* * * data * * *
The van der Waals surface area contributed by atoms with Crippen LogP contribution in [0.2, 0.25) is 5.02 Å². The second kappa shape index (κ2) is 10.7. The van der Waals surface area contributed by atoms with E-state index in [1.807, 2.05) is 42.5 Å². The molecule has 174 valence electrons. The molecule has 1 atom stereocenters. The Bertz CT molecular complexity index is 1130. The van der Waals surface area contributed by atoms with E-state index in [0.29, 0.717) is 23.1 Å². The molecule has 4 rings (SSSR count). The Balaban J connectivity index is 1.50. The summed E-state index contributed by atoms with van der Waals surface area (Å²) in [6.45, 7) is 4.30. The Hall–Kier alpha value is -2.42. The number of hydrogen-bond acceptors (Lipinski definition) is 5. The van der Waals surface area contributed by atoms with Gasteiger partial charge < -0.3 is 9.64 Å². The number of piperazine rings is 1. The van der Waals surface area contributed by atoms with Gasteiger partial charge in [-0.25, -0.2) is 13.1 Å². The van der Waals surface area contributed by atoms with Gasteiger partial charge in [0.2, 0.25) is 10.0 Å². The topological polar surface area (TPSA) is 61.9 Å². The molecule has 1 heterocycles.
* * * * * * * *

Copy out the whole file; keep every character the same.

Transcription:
The van der Waals surface area contributed by atoms with Crippen LogP contribution in [0.2, 0.25) is 5.02 Å². The second kappa shape index (κ2) is 10.7. The van der Waals surface area contributed by atoms with E-state index in [1.807, 2.05) is 42.5 Å². The molecule has 174 valence electrons. The molecule has 1 atom stereocenters. The Bertz CT molecular complexity index is 1130. The van der Waals surface area contributed by atoms with E-state index in [0.29, 0.717) is 23.1 Å². The molecule has 4 rings (SSSR count). The Balaban J connectivity index is 1.50. The summed E-state index contributed by atoms with van der Waals surface area (Å²) in [6.45, 7) is 4.30. The Hall–Kier alpha value is -2.42. The number of hydrogen-bond acceptors (Lipinski definition) is 5. The van der Waals surface area contributed by atoms with Gasteiger partial charge < -0.3 is 9.64 Å². The number of piperazine rings is 1. The van der Waals surface area contributed by atoms with Gasteiger partial charge in [-0.25, -0.2) is 13.1 Å². The van der Waals surface area contributed by atoms with Gasteiger partial charge in [0.2, 0.25) is 10.0 Å². The topological polar surface area (TPSA) is 61.9 Å². The molecule has 1 heterocycles.